Syrian diplomat stresses Khan Shaykhun incident staged by militantsWorld August 16, 15:46
EU, Russia and Turkey among Ukraine’s biggest trade export partnersBusiness & Economy August 16, 15:42
Russia-US cooperation in space must be pragmatic and without sanctions — senior officialScience & Space August 16, 15:20
George Martin admits he is afraid of Game of Thrones spoilersSociety & Culture August 16, 15:09
George R. R. Martin says he has no political ambitionsSociety & Culture August 16, 14:53
Russia, Bolivia to boost energy cooperationBusiness & Economy August 16, 14:43
Syrian army finds UK and US chemical agents at depots captured from terroristsMilitary & Defense August 16, 14:30
George Martin reveals HBO plans for Game of Thrones universe after show is overSociety & Culture August 16, 13:53
More than one-third of Russians claim they do not drink alcohol — pollSociety & Culture August 16, 13:33
MOSCOW, December 25. /ITAR-TASS/. Minister of Economic Development Alexei Ulyukayev confirmed his ministry’s previous forecast of 6.4-6.5 percent for inflation in 2013.
“It remains 6.4-6.5 percent,” which is above the projected level of 6 percent, he said on Wednesday, December 25.
The problem is that “food makes up a very large portion of our consumer basket, and this affects the final figure,” he said ealrier, adding that the other components, such as services and non-food products, are less subject to sharp fluctuations.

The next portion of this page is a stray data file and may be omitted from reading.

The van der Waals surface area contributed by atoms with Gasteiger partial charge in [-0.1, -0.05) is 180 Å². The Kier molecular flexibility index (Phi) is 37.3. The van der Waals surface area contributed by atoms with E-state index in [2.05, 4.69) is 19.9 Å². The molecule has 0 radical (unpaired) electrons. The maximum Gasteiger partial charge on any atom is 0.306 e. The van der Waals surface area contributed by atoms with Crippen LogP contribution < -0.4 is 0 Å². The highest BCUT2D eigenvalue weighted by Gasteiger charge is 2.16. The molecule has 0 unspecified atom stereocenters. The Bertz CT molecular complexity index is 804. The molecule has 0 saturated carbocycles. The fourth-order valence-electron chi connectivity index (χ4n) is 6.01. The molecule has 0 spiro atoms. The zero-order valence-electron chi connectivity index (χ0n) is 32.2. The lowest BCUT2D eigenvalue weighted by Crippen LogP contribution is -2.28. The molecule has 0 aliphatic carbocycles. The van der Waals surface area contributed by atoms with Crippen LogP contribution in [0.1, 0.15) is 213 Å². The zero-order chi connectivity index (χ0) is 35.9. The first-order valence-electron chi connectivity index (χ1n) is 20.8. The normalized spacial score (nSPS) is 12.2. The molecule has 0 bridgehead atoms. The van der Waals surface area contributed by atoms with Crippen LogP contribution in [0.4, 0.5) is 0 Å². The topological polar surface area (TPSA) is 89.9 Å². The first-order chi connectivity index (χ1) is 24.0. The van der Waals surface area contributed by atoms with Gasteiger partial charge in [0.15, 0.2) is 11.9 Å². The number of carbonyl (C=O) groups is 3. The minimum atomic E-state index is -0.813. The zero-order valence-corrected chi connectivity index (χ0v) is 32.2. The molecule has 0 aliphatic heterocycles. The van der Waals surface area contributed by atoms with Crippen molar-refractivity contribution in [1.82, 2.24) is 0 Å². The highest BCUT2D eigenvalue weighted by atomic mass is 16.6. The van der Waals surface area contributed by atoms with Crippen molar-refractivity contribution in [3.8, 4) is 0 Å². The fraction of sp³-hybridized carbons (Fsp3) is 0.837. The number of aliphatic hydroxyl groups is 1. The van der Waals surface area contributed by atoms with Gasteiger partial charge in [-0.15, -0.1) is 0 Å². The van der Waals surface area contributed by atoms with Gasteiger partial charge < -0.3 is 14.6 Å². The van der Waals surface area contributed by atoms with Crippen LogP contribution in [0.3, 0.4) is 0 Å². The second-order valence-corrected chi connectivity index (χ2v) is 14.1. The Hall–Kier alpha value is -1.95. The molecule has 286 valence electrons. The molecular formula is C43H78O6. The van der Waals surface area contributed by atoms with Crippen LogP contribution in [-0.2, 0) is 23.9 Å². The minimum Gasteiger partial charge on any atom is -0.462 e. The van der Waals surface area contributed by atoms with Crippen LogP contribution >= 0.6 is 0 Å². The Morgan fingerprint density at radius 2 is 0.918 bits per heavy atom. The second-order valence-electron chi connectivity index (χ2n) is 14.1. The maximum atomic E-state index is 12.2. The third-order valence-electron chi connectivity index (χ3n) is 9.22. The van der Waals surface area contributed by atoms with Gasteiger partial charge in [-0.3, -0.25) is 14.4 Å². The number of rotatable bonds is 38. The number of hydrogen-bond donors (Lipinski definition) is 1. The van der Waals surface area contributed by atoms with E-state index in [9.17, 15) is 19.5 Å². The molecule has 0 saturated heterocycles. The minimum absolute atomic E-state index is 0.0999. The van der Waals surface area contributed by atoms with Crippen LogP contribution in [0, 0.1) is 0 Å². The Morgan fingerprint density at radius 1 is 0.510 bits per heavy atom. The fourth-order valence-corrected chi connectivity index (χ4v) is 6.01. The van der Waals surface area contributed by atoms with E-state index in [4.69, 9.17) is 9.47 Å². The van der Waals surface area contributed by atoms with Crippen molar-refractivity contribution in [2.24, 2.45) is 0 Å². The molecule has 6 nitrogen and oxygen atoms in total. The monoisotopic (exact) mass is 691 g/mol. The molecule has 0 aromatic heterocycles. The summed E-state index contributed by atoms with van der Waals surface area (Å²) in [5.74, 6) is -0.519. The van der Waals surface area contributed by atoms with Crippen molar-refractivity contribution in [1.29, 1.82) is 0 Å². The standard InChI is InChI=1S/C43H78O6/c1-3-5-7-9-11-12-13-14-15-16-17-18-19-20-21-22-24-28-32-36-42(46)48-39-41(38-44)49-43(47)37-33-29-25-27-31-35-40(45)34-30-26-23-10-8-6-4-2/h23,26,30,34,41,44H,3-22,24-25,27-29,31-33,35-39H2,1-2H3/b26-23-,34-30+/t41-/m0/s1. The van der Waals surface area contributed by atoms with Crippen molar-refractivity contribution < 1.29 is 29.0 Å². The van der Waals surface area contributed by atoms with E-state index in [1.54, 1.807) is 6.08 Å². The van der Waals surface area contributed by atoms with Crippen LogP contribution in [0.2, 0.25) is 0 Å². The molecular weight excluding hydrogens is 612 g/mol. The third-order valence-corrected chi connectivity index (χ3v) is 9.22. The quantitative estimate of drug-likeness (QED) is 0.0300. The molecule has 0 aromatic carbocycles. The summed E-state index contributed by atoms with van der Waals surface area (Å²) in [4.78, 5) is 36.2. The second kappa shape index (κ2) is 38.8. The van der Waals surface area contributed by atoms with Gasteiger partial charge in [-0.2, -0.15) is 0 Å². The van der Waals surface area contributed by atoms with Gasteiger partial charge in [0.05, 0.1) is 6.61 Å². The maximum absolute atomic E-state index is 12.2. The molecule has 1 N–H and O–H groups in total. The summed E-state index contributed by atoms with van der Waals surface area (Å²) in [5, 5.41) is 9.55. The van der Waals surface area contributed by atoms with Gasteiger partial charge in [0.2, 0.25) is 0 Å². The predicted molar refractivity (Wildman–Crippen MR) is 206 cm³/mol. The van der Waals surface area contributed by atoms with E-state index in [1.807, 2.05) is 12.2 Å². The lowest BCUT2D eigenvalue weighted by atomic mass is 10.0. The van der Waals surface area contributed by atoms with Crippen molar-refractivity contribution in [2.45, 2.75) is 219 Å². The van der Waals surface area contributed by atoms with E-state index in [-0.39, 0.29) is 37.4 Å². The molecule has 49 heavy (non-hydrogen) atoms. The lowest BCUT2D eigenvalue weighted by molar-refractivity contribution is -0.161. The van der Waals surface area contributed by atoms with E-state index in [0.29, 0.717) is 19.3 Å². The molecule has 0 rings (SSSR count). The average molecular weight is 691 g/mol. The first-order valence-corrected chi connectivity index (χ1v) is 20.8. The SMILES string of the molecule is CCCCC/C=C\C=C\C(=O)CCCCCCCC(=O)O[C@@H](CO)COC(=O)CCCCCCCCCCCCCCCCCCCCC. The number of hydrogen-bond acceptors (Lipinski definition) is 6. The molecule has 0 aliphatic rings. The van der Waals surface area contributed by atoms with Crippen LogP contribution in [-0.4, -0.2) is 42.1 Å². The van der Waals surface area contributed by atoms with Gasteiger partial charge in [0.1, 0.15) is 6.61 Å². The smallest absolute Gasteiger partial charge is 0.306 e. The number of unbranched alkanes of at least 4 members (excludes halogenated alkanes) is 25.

“The Central Bank’s goal of 5 percent [next year] appears to be realistic. We can say with a high degree of probability that the target figure of 5 percent can be achieved,” the minister said.
With the current level of inflation, he believes it unlikely that the Central Bank will lower its interest rate.
Ulyukayev said the World Bank’s forecast of 1.3 percent for economic growth in Russia is ‘an understatement.”
The World Bank lowered its forecast for economic growth rates in Russia from 1.8 percent to 1.3 percent in 2013; to 2.2 percent in 2014; and to 2.7 percent in 2015.
Russia’s GDP can grow by 2.5 percent in 2014, Ulyukayev said.
“We tend to update our forecast [for GDP]. Our projection for next year is 3 percent, but we have sent a corrected version to the Finance Ministry and expect GDP to grow by 2.5 percent in 2014. This is not a critical difference, within the margin of error. I see no problem there. Such differences occur in institutes’ projections all the time,” Ulyukayev said.